Sometimes, in the early morning, I walk through the grubby backstreets around Central Square, observing the human debris sprawled across long-suffering benches and huddled in urine-dampened concrete alcoves: the indifferent rubble that remains after social conventions are abandoned; apathetic refugees living in the ruins of themselves, once more preparing to sacrifice their day to some sort of grimy Chthonic sewer deity. But I don't observe for very long. These demolished lives are a too visceral reminder of how fragile and precarious standards of living can be. And besides, the smell is appalling. This must be how fresh air feels when brushing against a sweating, fetid armpit: "Get me me out of here!" It's all rather depressing, to be honest. So quickening my pace, past the empty banks and crowded Starbucks, I walk onwards in the direction of leafy Cambridgeport.
Suddenly, a fellow pedestrian and myself are knocked sideways by a wild-eyed jogger wearing Vibram foot gloves and a CoolMax bodysuit. He leaps out from between two parked cars like Spiderman, slams into us, vaults a trashcan and sprints up the street without apologizing, propelled by the obliviously unstoppable force of his own insatiable arrogance. I silently hope that he might trip over the slumbering vagrants and break his neck when he reaches them, but he is unfortunately far too agile to be toppled by such insignificant obstructions. In fact, I suppose he will merely employ their prostate torsos as a series of springboards for extra velocity when running through the thick wall of atmospheric stink.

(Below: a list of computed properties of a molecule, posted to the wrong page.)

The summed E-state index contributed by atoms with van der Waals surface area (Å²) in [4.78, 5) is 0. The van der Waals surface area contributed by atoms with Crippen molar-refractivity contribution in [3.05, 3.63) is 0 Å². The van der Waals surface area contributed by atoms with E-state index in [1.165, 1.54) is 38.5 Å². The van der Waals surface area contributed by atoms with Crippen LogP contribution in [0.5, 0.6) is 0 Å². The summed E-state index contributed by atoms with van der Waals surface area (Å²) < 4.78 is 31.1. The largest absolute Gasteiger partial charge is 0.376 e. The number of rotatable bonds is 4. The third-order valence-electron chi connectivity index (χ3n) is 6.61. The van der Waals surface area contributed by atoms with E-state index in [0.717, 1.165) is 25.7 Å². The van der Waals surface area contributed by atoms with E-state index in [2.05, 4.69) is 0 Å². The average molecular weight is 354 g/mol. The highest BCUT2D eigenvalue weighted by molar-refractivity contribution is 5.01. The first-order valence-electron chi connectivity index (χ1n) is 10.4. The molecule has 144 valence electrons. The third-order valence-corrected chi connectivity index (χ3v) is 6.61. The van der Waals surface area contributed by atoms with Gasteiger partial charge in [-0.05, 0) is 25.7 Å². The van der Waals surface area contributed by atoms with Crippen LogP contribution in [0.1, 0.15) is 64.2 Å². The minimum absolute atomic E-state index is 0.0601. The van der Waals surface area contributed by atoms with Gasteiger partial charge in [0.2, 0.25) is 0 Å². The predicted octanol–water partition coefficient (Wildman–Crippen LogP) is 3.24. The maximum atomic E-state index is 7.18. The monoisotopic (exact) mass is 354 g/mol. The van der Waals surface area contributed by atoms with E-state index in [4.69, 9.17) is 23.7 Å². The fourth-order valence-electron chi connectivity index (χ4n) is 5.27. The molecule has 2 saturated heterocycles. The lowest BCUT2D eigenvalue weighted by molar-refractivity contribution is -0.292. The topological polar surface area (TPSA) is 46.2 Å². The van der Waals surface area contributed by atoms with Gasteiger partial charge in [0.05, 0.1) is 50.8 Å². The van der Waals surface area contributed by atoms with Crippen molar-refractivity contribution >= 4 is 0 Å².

Now I'm passing the neo-Byzantine stronghold that is the Church of Constantine and Helena, named after the Roman Emperor who relocated the center of civilisation from West to East - always a bad move - and his sainted mother. There is much inconvenient rubble here, too, mostly around the foundations and spilling out onto the sidewalk, although comprised of cascading masonry rather than flesh and blood, and contained by orange colored plastic netting. "Please pardon our appearance during renovations" an adjacent placard pleads. At least there are some indications of polite society this morning.
As you can see, I am making vain attempts to add illustrations to my blog. I would have taken pictures of the vagrants and the jogger, also, but I was afraid of the vagrants and the jogger was too fast. Consequently there is only this rather innocuous photograph of the Greek church. I'm not really sure what purpose it serves, but at least it's something.